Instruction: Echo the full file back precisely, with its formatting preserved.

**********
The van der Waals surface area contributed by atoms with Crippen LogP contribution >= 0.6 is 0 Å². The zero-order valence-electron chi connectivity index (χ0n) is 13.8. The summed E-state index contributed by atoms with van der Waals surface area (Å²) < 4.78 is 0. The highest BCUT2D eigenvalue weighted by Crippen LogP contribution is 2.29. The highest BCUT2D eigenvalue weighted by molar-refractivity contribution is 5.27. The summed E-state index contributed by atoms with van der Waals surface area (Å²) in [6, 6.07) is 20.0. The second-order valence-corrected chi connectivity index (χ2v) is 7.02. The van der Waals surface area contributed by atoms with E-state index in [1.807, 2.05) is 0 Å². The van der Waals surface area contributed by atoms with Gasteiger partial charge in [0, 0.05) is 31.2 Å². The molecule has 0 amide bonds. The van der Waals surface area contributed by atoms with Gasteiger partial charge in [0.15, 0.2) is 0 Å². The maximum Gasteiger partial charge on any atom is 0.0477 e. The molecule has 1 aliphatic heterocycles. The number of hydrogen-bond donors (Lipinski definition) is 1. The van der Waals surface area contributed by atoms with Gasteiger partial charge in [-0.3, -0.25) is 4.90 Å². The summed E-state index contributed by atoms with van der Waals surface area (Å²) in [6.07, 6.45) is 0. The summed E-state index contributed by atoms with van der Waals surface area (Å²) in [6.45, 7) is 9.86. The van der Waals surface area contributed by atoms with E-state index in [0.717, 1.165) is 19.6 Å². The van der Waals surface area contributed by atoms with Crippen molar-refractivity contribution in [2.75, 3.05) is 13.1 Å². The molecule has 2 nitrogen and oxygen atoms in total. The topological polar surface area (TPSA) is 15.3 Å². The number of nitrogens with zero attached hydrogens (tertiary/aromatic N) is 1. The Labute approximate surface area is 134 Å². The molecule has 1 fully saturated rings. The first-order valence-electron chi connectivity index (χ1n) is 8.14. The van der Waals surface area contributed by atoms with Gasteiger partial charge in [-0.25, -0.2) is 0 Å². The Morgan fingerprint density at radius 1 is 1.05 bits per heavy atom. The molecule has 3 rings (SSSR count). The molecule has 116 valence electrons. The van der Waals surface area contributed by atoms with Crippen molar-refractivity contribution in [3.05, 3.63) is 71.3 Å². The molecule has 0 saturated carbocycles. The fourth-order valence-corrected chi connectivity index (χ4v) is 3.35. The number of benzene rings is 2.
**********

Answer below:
The van der Waals surface area contributed by atoms with Crippen LogP contribution >= 0.6 is 0 Å². The zero-order valence-electron chi connectivity index (χ0n) is 13.8. The summed E-state index contributed by atoms with van der Waals surface area (Å²) < 4.78 is 0. The highest BCUT2D eigenvalue weighted by Crippen LogP contribution is 2.29. The highest BCUT2D eigenvalue weighted by molar-refractivity contribution is 5.27. The summed E-state index contributed by atoms with van der Waals surface area (Å²) in [6, 6.07) is 20.0. The second-order valence-corrected chi connectivity index (χ2v) is 7.02. The van der Waals surface area contributed by atoms with E-state index in [1.807, 2.05) is 0 Å². The van der Waals surface area contributed by atoms with Gasteiger partial charge in [0, 0.05) is 31.2 Å². The molecule has 0 amide bonds. The van der Waals surface area contributed by atoms with Gasteiger partial charge in [0.15, 0.2) is 0 Å². The maximum Gasteiger partial charge on any atom is 0.0477 e. The molecule has 1 aliphatic heterocycles. The number of hydrogen-bond donors (Lipinski definition) is 1. The van der Waals surface area contributed by atoms with Gasteiger partial charge in [-0.3, -0.25) is 4.90 Å². The summed E-state index contributed by atoms with van der Waals surface area (Å²) in [6.07, 6.45) is 0. The summed E-state index contributed by atoms with van der Waals surface area (Å²) in [6.45, 7) is 9.86. The van der Waals surface area contributed by atoms with E-state index in [0.717, 1.165) is 19.6 Å². The van der Waals surface area contributed by atoms with Crippen molar-refractivity contribution in [2.75, 3.05) is 13.1 Å². The molecule has 2 nitrogen and oxygen atoms in total. The topological polar surface area (TPSA) is 15.3 Å². The number of nitrogens with zero attached hydrogens (tertiary/aromatic N) is 1. The Labute approximate surface area is 134 Å². The molecule has 1 fully saturated rings. The first-order valence-electron chi connectivity index (χ1n) is 8.14. The van der Waals surface area contributed by atoms with Gasteiger partial charge in [-0.25, -0.2) is 0 Å². The Morgan fingerprint density at radius 1 is 1.05 bits per heavy atom. The molecule has 3 rings (SSSR count). The molecule has 116 valence electrons. The van der Waals surface area contributed by atoms with Crippen molar-refractivity contribution in [3.05, 3.63) is 71.3 Å². The molecule has 0 saturated carbocycles. The fourth-order valence-corrected chi connectivity index (χ4v) is 3.35. The number of benzene rings is 2.